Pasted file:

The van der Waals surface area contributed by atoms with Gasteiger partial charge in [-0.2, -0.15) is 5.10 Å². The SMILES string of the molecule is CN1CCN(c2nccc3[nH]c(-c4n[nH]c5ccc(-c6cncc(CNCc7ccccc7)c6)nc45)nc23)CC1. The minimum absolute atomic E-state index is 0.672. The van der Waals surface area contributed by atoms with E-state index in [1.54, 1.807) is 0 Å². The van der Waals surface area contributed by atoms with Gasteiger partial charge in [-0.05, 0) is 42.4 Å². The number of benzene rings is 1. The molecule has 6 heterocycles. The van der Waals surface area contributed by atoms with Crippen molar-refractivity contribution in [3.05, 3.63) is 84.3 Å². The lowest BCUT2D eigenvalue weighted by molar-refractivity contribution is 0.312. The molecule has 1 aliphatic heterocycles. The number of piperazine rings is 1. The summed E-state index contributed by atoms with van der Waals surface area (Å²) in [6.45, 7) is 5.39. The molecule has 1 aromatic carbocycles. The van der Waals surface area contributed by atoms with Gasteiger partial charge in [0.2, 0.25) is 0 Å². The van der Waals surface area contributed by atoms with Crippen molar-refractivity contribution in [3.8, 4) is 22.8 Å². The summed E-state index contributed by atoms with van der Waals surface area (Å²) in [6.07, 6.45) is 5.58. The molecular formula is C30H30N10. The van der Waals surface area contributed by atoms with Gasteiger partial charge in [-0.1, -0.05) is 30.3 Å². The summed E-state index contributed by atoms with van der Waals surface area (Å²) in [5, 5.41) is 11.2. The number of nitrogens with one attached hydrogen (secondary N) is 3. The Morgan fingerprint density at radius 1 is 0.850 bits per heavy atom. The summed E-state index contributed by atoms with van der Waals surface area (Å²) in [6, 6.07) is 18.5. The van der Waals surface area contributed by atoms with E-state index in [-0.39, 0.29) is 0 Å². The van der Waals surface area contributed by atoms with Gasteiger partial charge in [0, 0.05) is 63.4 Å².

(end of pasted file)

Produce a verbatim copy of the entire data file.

The van der Waals surface area contributed by atoms with Gasteiger partial charge in [-0.2, -0.15) is 5.10 Å². The SMILES string of the molecule is CN1CCN(c2nccc3[nH]c(-c4n[nH]c5ccc(-c6cncc(CNCc7ccccc7)c6)nc45)nc23)CC1. The minimum absolute atomic E-state index is 0.672. The van der Waals surface area contributed by atoms with E-state index in [1.54, 1.807) is 0 Å². The van der Waals surface area contributed by atoms with Gasteiger partial charge in [-0.05, 0) is 42.4 Å². The number of benzene rings is 1. The molecule has 6 heterocycles. The van der Waals surface area contributed by atoms with Crippen molar-refractivity contribution in [3.05, 3.63) is 84.3 Å². The lowest BCUT2D eigenvalue weighted by molar-refractivity contribution is 0.312. The molecule has 1 aliphatic heterocycles. The number of piperazine rings is 1. The summed E-state index contributed by atoms with van der Waals surface area (Å²) in [6.45, 7) is 5.39. The molecule has 1 aromatic carbocycles. The van der Waals surface area contributed by atoms with Gasteiger partial charge in [0.2, 0.25) is 0 Å². The van der Waals surface area contributed by atoms with Crippen molar-refractivity contribution in [3.8, 4) is 22.8 Å². The summed E-state index contributed by atoms with van der Waals surface area (Å²) in [6.07, 6.45) is 5.58. The molecular formula is C30H30N10. The van der Waals surface area contributed by atoms with Gasteiger partial charge in [-0.1, -0.05) is 30.3 Å². The summed E-state index contributed by atoms with van der Waals surface area (Å²) in [5, 5.41) is 11.2. The number of nitrogens with one attached hydrogen (secondary N) is 3. The Morgan fingerprint density at radius 1 is 0.850 bits per heavy atom. The summed E-state index contributed by atoms with van der Waals surface area (Å²) in [6, 6.07) is 18.5. The van der Waals surface area contributed by atoms with E-state index in [-0.39, 0.29) is 0 Å². The van der Waals surface area contributed by atoms with Gasteiger partial charge in [0, 0.05) is 63.4 Å².